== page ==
Kramer juggles all these threads, and more, quite skillfully and the movie seldom loses its sense of racing headlong towards disaster. In a sense, it’s something like a disaster film in which everything is foreplay and the actual catastrophe never arrives, though right at the end it’s embodied in a single glimpse on the dock in Hamburg of a young man in uniform who turns and reveals a Swastika armband, letting us know if we hadn’t already figured it out that every one of these people with their individual problems is doomed to be swept away by the rising tide of history.
The authentic emotional core of Ship of Fools is also fraught with the heavy weight of doom. When the ship takes on the Spanish labourers, a woman is also brought on board, under police escort. This is La Condesa (Simone Signoret), a privileged woman who dared to stand up for the oppressed poor and now finds herself being exiled. A middle-aged drug addict, she is bitter about life … and yet finds herself drawn to the equally bitter ship’s doctor, Wilhelm Schumann (Oskar Werner), a man plagued by conscience and a defective heart. Both battered and wary, they find something in each other which for a while gives them hope. But it’s something neither has the strength to trust … their emotional bond can’t sustain them against that approaching tide. Here, Kramer’s liberal optimism fails him and Ship of Fools becomes his one genuinely pessimistic work.
Ship of Fools is also, on a technical level, his most impressive film. The ship itself was built on soundstages, the ocean in all its moods – rough and calm, shimmering in daylight, brooding under stars – was created through a superb use of process photography. This studio technique always carries the risk of breaking audience investment in the story by drawing attention to the artificiality of a movie’s illusion, but here the exceptional technical quality of Ernest Laszlo’s cinematography maintains the authenticity of the narrative space at all times.
While it’s probably not surprising that a classical liberal might be depressed when contemplating the spectre of what Nazism wrought in the mid-20th Century, one senses a real defeat five years and three features later. Kramer followed Ship of Fools with a pair of heavy-handed comedies – the popular Guess Who’s Coming to Dinner (1967) and the bloated but inconsequential The Secret of Santa Vittoria (1969) – and then turned to a matter of urgent concern: the social and political near-revolution which had been blowing the country up for the past few years.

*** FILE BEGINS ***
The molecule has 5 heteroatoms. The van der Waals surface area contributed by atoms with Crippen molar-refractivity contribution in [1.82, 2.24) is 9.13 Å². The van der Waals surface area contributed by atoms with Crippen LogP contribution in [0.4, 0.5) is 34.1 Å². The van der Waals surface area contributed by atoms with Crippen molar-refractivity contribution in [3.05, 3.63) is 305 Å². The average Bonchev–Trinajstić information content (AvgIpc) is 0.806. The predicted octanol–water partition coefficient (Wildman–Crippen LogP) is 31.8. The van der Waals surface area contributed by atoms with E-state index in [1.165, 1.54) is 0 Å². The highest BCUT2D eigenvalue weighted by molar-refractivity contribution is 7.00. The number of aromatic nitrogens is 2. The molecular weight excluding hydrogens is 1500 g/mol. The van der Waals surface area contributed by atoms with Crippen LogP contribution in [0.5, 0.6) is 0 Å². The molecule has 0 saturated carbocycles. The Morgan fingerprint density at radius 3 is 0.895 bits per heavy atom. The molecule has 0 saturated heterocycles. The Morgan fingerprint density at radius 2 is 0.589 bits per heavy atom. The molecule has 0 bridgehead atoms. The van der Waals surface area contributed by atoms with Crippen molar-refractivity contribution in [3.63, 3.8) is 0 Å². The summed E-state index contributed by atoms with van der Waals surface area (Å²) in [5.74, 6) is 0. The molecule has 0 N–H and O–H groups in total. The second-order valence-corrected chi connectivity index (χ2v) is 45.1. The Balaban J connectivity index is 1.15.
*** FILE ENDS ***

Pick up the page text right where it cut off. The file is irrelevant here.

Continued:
I didn’t see R.P.M.* (*Revolutions Per Minute) when it was released in 1970. Actually, I seemed to miss all the campus revolution movies at the time, though in retrospect I’m not sure why I wasn’t interested. There were, in addition to Kramer’s movie, Stuart Hagmann’s The Strawberry Statement and Richard Rush’s Getting Straight, both also released in 1970. Maybe I was just not yet socially conscious … more likely to go see John G. Avildsen’s redneck-vs-hippies exploitation hit Joe (also 1970) than something ostensibly more serious. It was years later that I finally saw the era’s best ripped-from-the-headlines social commentary film, and the only one which still holds up as a serious examination of the time, Haskell Wexler’s Medium Cool (1969).
I did know about Kramer’s movie, though, because I was a big fan of Melanie and on one of her albums (I bought them all) were a couple of songs from the film’s soundtrack. And now, almost fifty years later, I’ve finally seen R.P.M., thanks to Indicator’s Blu-ray release. I doubt the lengthy wait makes much difference in terms of any appreciation of the movie, because it was already dated when it hit theatres.
To put it simply (simplistically) for the sake of argument, the essence of classical liberalism is reason, rooted in the changes brought about by the Enlightenment. It’s a view of the world which holds that observation and analysis can lead to understanding, and understanding can facilitate progress towards a better, fairer society. In this, liberalism requires a certain degree of stability and compromise to function … which is why it gets lost in times of extreme polarization (just look at what’s happening today).
The U.S., like much of Europe, had settled into a kind of comfortable complacency following the drawn-out economic recovery from World War Two. Throughout the 1950s, for the first time, national wealth was more fairly distributed, enabling workers to rise into middle class social and economic security. But that increased economic power had a corollary in the establishment’s fear of communism. If the formerly poor gained too much power, they might threaten those on top. The post-war Red Scare was a means of enlisting those lower down in the maintenance of the “natural” power of the establishment, a means which had the added bonus of justifying the global use of force to secure the economic interests of the wealthy and their corporations. (Racial oppression was another important component in maintaining “stability”.)